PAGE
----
LONDON – An alarming rise in extremism and intolerance has prompted a London-based rights group to express “deep concern” over religious freedom and violence after a two-week fact-finding visit to Indonesia.
The team from Christian Solidarity Worldwide met representatives of Catholic and Protestant churches, interfaith groups and Muslim civil society groups in June, reported the Asian church news agency UCA News.
Christian Solidarity Worldwide joined three Indonesian groups – the Wahid Institute, the Setara Institute for Democracy and Peace and the Human Rights Working Group – in welcoming the establishment of a human rights dialogue between Indonesian authorities and the European Union, which is scheduled to start June 29.
The fact-finding mission heard from the Setara Institute that it had recorded more than 200 violations of religious freedom in 2009. Among the violations were at least 30 attacks on churches or church property. The Jakarta Christian Communication Forum said it had recorded at least 20 violations so far in 2010.
In addition to Christians, the London rights group found that the Muslim Ahmadiya sect faced “serious violence and discrimination” throughout the country, particularly since the government banned it from propagating its beliefs in 2008.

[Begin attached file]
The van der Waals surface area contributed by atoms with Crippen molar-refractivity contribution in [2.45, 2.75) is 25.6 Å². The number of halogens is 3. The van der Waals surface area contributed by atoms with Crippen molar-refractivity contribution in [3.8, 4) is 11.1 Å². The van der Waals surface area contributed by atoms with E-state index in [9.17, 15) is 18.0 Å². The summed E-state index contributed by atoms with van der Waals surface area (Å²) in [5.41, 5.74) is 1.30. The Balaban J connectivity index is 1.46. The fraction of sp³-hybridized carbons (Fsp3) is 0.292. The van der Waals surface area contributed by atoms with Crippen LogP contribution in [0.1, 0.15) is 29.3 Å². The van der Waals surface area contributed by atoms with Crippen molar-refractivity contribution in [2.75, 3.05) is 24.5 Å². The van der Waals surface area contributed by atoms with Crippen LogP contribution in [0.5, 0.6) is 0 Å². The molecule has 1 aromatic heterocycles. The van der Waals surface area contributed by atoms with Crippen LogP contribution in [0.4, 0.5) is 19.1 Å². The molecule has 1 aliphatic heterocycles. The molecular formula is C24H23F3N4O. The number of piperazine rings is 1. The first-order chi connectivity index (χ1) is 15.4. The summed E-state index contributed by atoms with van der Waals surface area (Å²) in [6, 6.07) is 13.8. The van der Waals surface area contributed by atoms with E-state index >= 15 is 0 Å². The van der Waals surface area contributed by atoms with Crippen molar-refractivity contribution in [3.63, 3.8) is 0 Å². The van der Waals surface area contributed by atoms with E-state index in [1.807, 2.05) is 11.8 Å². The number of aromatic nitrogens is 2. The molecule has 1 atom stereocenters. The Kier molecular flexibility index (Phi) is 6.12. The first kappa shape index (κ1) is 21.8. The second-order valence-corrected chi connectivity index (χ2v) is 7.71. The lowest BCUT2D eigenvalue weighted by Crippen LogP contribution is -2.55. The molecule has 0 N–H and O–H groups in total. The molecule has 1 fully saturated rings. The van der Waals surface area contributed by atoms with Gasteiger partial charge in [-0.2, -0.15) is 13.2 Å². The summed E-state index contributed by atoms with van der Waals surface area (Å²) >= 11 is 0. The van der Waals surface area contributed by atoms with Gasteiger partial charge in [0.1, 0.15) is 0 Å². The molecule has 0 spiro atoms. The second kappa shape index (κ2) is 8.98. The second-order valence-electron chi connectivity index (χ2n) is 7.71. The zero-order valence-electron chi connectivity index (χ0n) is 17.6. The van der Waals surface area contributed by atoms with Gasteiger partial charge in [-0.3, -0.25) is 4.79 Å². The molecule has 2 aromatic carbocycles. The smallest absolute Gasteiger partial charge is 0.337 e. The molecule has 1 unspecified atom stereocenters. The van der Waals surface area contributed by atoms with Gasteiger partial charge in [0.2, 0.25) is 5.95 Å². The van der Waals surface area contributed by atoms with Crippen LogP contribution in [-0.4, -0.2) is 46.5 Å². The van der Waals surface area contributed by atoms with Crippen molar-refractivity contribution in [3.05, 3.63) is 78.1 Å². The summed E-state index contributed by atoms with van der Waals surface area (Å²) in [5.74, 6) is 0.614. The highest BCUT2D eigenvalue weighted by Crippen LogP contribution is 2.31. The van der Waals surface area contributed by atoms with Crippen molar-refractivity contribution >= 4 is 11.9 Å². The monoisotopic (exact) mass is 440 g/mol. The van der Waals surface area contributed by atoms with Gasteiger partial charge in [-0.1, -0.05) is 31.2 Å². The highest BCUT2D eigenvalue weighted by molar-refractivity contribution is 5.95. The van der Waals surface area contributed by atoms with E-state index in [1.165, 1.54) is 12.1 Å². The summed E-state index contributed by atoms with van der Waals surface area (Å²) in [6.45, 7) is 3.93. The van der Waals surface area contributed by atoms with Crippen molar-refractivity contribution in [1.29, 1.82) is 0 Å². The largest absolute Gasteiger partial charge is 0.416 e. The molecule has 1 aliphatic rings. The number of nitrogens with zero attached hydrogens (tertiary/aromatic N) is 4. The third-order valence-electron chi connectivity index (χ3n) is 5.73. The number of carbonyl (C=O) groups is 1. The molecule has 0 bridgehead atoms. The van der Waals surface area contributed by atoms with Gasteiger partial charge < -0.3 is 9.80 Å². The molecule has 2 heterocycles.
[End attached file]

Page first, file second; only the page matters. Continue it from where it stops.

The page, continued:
“We applaud Indonesia’s long tradition of religious pluralism and freedom, but we are deeply concerned that intolerance and extremism are gaining ground, said Stuart Windsor, Christian Solidarity Worldwide’s national director.
“We urge the Indonesian authorities to create a climate more conducive to pluralism by revising or repealing intolerant legislation and providing pro-active support to protect religious minorities from attacks,” he said.
The group said the EU-Indonesian dialogue should address abuses of the country’s 1965 Religious Defamation Law.
In April, the Constitutional Court, Indonesia’s highest tribunal, rejected an appeal submitted by seven Indonesia human rights groups and four prominent Islamic scholars to repeal the law.